Few small business owners would argue that they need small business insurance, but most are confused about what type of coverage they need. In order to define actual needs the business owner must first determine several things. Of which, one of the most important is determining how much the business is worth and how much insurance the business owner can afford. But beyond that business owners that are in business with one or more partners have additional concerns. This includes what would happen to the business if one of the owners would retire, become disabled or die.
The questions surrounding such issues mount as one begins dissecting the potential possible outcomes. Surviving owners would of course want to continue business practices in much the same way they are accustomed to and a retired, disabled or deceased owner would want fair and prompt compensation for his or her family. This is what Buy-Sell Agreements establish. When the agreement is developed a purchase price is determined. This eliminates any surprises or misunderstandings.
Triggering events are defined. A triggering event is the type of situation that leads to a buyout, whether the buyout is optional or mandatory. A death or disabilities are the most common events provided for in Buy-Sell Agreements. But the agreements can and should also include terms that specify if an owner has a desire to sell his or her interest in the business that it should first be offered to the other owners.
A Buy-Sell Agreement will generally address the issue of the retirement of an owner in that the retirement will trigger a mandatory buyout. Retirement conditions are often negotiated between owners.
Other Unforeseen Events
Even the best planning cannot prevent some of life’s unfortunate obstacles. Many businesses have dealt with an owner’s divorce or bankruptcy and either event can have a direct impact on the business. In fact, these events can subject the business to interference from outsiders. One way to offer protection from this is allow the owners the option to compel the affected owner to sell his or her shares to the remaining owners or the business entity itself.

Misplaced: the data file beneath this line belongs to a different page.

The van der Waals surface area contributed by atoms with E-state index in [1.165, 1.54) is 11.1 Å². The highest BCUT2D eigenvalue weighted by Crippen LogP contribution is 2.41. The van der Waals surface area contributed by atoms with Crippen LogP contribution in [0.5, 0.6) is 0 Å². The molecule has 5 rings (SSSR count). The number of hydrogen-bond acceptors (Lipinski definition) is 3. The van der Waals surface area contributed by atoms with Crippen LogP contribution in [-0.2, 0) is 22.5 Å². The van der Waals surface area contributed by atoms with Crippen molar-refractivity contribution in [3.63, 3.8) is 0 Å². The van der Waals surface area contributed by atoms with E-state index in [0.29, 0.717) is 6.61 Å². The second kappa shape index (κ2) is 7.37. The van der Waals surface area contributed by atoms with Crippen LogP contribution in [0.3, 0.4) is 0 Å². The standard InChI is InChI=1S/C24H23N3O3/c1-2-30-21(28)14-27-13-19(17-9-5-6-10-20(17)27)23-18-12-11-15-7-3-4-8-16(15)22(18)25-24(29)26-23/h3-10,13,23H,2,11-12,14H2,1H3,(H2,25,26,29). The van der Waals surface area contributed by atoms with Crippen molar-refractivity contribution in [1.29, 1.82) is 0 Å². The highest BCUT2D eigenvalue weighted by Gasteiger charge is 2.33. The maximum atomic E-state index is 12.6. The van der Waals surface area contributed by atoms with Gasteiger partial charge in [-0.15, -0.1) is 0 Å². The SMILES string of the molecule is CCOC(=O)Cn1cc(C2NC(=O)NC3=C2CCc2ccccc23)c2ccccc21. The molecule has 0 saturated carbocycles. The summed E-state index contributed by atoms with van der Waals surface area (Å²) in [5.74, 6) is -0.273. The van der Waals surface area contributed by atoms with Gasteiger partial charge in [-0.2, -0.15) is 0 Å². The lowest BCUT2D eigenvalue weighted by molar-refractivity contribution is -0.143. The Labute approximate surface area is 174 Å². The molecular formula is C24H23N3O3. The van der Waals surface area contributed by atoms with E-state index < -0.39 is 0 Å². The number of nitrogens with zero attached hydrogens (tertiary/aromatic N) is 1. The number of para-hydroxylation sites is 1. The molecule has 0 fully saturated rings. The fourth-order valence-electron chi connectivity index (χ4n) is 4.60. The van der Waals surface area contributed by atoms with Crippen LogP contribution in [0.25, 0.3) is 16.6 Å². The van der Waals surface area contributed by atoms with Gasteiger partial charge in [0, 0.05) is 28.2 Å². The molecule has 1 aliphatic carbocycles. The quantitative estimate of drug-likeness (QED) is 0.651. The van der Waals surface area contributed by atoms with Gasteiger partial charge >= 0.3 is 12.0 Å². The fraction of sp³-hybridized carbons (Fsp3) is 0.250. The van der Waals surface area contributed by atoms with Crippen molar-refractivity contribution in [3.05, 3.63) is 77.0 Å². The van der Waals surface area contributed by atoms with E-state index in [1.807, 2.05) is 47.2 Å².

One of the concerns that business owners have is how they will manage the funding for buyouts upon an owner’s death. To offset this the business entity itself often purchases life insurance policies on each business owner. This is referred to as an Entity Redemption Arrangement. The business is the beneficiary of the policy and uses the funds to purchase the owner’s interest with the life insurance proceeds.
Another type of funding, known as Cross-Purchase Arrangements, provides that each surviving owner becomes personally obligated to purchase the departing owner’s interest. In this case, each owner would have an insurance policy on the lives of the other owners. There’s also a Wait-And-See Arrangement, which allows more flexibility in options at the time of a triggering event, but this arrangement can get complicated in that the options are so varied.
Determining a fair market value of a business is an essential element when developing a Buy-Sell Agreement. In essence this is the price that the property passes between a willing and knowledgeable buyer and seller.
A common method of determining value is known as the net asset value method. This method is based on the net worth, the assets of a business. Liabilities are considered as well as other items documented in a company’s records for accounting purposes.
Capitalization of earnings is sometimes used as a way to estimate an acceptable rate of return on a purchaser’s investment in light of the risk associated with the business then applying such a rate of return to the anticipated earnings stream of the business, based on its average net earnings over the past years.
The discounted cash flow method attempts to adjust earnings for any noncash expenses, and subtract a reasonable amount for future capital expenditures and liability payments to project the future net cash flow. One other method, referred to as the sales-multiple valuation method, is often used in establishing a fair price for a service business – a business where tangible assets and products are not significant. This method merely attaches an industry multiplier to an average stream of revenue.
About The Author
Debbie Allen of The Things Women Want has written several books, ebooks and thousands of articles and reports. Debbie has a background in Psychiatric Nursing, Nurse Education and Organizational Development which has resulted in several areas of interest and specialty.